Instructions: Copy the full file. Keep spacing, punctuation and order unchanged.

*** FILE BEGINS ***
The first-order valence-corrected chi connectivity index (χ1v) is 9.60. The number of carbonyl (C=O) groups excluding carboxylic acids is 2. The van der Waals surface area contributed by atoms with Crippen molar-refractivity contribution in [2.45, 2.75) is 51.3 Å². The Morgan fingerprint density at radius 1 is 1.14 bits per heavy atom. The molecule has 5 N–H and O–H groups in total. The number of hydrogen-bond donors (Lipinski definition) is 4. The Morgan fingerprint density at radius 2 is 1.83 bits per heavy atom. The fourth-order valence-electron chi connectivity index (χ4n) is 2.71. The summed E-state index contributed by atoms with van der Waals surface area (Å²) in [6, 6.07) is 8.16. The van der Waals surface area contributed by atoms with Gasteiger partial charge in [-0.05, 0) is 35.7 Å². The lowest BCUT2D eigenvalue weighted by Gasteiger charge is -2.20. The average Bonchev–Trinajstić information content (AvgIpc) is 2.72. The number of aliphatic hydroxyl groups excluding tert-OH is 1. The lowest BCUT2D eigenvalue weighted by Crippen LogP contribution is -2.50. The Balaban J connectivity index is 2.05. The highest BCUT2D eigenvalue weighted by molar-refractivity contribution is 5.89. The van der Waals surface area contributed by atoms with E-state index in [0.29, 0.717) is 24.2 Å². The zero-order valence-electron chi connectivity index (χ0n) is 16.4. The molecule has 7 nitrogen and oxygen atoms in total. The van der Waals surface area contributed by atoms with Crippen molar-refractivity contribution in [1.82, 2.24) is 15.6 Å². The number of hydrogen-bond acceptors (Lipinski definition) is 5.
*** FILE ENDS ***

The first-order valence-corrected chi connectivity index (χ1v) is 9.60. The number of carbonyl (C=O) groups excluding carboxylic acids is 2. The van der Waals surface area contributed by atoms with Crippen molar-refractivity contribution in [2.45, 2.75) is 51.3 Å². The Morgan fingerprint density at radius 1 is 1.14 bits per heavy atom. The molecule has 5 N–H and O–H groups in total. The number of hydrogen-bond donors (Lipinski definition) is 4. The Morgan fingerprint density at radius 2 is 1.83 bits per heavy atom. The fourth-order valence-electron chi connectivity index (χ4n) is 2.71. The summed E-state index contributed by atoms with van der Waals surface area (Å²) in [6, 6.07) is 8.16. The van der Waals surface area contributed by atoms with Gasteiger partial charge in [-0.05, 0) is 35.7 Å². The lowest BCUT2D eigenvalue weighted by Gasteiger charge is -2.20. The average Bonchev–Trinajstić information content (AvgIpc) is 2.72. The number of aliphatic hydroxyl groups excluding tert-OH is 1. The lowest BCUT2D eigenvalue weighted by Crippen LogP contribution is -2.50. The Balaban J connectivity index is 2.05. The highest BCUT2D eigenvalue weighted by molar-refractivity contribution is 5.89. The van der Waals surface area contributed by atoms with E-state index in [0.29, 0.717) is 24.2 Å². The zero-order valence-electron chi connectivity index (χ0n) is 16.4. The molecule has 7 nitrogen and oxygen atoms in total. The van der Waals surface area contributed by atoms with Crippen molar-refractivity contribution in [1.82, 2.24) is 15.6 Å². The number of hydrogen-bond acceptors (Lipinski definition) is 5.